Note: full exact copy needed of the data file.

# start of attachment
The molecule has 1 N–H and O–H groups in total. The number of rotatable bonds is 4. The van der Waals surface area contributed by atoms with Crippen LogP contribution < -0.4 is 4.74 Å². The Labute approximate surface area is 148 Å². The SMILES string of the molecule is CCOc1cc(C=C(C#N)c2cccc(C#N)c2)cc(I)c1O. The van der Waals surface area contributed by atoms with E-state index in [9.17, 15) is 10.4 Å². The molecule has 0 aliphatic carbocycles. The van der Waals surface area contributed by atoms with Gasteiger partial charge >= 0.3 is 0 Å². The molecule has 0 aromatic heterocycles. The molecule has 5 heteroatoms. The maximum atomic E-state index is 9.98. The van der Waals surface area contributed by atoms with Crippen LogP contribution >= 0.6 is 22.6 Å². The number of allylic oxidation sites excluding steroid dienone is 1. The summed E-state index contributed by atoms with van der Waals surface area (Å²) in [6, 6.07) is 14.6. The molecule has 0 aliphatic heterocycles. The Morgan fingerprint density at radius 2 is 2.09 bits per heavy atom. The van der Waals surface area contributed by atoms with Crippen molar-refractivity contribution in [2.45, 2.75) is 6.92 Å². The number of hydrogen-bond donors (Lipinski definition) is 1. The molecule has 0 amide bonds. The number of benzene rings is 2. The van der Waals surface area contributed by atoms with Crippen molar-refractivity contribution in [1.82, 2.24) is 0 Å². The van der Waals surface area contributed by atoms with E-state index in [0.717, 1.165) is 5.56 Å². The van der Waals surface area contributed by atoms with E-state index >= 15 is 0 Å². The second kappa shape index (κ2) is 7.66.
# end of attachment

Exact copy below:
The molecule has 1 N–H and O–H groups in total. The number of rotatable bonds is 4. The van der Waals surface area contributed by atoms with Crippen LogP contribution < -0.4 is 4.74 Å². The Labute approximate surface area is 148 Å². The SMILES string of the molecule is CCOc1cc(C=C(C#N)c2cccc(C#N)c2)cc(I)c1O. The van der Waals surface area contributed by atoms with E-state index in [9.17, 15) is 10.4 Å². The molecule has 0 aliphatic carbocycles. The van der Waals surface area contributed by atoms with Gasteiger partial charge >= 0.3 is 0 Å². The molecule has 0 aromatic heterocycles. The molecule has 5 heteroatoms. The maximum atomic E-state index is 9.98. The van der Waals surface area contributed by atoms with Crippen LogP contribution >= 0.6 is 22.6 Å². The number of allylic oxidation sites excluding steroid dienone is 1. The summed E-state index contributed by atoms with van der Waals surface area (Å²) in [6, 6.07) is 14.6. The molecule has 0 aliphatic heterocycles. The Morgan fingerprint density at radius 2 is 2.09 bits per heavy atom. The van der Waals surface area contributed by atoms with Crippen molar-refractivity contribution in [2.45, 2.75) is 6.92 Å². The number of hydrogen-bond donors (Lipinski definition) is 1. The molecule has 0 amide bonds. The number of benzene rings is 2. The van der Waals surface area contributed by atoms with Crippen molar-refractivity contribution in [1.82, 2.24) is 0 Å². The van der Waals surface area contributed by atoms with E-state index in [0.717, 1.165) is 5.56 Å². The van der Waals surface area contributed by atoms with E-state index >= 15 is 0 Å². The second kappa shape index (κ2) is 7.66.